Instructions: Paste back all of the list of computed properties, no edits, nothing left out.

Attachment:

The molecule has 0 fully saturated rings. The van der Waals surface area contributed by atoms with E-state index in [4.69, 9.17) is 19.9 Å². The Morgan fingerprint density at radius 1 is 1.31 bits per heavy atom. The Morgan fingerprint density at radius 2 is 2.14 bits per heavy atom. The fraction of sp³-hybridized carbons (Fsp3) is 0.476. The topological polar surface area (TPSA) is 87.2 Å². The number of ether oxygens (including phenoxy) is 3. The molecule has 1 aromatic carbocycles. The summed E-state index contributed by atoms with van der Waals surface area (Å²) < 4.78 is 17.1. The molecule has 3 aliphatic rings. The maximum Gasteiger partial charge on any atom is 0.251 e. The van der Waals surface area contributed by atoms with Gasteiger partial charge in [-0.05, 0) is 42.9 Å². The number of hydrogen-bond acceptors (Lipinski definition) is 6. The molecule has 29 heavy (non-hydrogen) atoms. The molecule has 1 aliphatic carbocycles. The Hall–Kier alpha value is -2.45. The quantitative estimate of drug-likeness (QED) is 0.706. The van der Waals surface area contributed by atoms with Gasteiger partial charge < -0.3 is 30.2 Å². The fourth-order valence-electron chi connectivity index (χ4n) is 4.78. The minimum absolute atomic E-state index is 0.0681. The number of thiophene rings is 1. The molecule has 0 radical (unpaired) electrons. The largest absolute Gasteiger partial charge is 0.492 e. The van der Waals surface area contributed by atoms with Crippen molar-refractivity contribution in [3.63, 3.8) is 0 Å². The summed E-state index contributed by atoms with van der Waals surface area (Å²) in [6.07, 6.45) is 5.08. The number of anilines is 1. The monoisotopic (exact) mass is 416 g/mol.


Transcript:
The molecule has 0 fully saturated rings. The van der Waals surface area contributed by atoms with E-state index in [4.69, 9.17) is 19.9 Å². The Morgan fingerprint density at radius 1 is 1.31 bits per heavy atom. The Morgan fingerprint density at radius 2 is 2.14 bits per heavy atom. The fraction of sp³-hybridized carbons (Fsp3) is 0.476. The topological polar surface area (TPSA) is 87.2 Å². The number of ether oxygens (including phenoxy) is 3. The molecule has 1 aromatic carbocycles. The summed E-state index contributed by atoms with van der Waals surface area (Å²) < 4.78 is 17.1. The molecule has 3 aliphatic rings. The maximum Gasteiger partial charge on any atom is 0.251 e. The van der Waals surface area contributed by atoms with Gasteiger partial charge in [-0.05, 0) is 42.9 Å². The number of hydrogen-bond acceptors (Lipinski definition) is 6. The molecule has 29 heavy (non-hydrogen) atoms. The molecule has 1 aliphatic carbocycles. The Hall–Kier alpha value is -2.45. The quantitative estimate of drug-likeness (QED) is 0.706. The van der Waals surface area contributed by atoms with Gasteiger partial charge < -0.3 is 30.2 Å². The fourth-order valence-electron chi connectivity index (χ4n) is 4.78. The minimum absolute atomic E-state index is 0.0681. The number of thiophene rings is 1. The molecule has 0 radical (unpaired) electrons. The largest absolute Gasteiger partial charge is 0.492 e. The van der Waals surface area contributed by atoms with Crippen molar-refractivity contribution in [3.63, 3.8) is 0 Å². The summed E-state index contributed by atoms with van der Waals surface area (Å²) in [6.07, 6.45) is 5.08. The number of anilines is 1. The monoisotopic (exact) mass is 416 g/mol.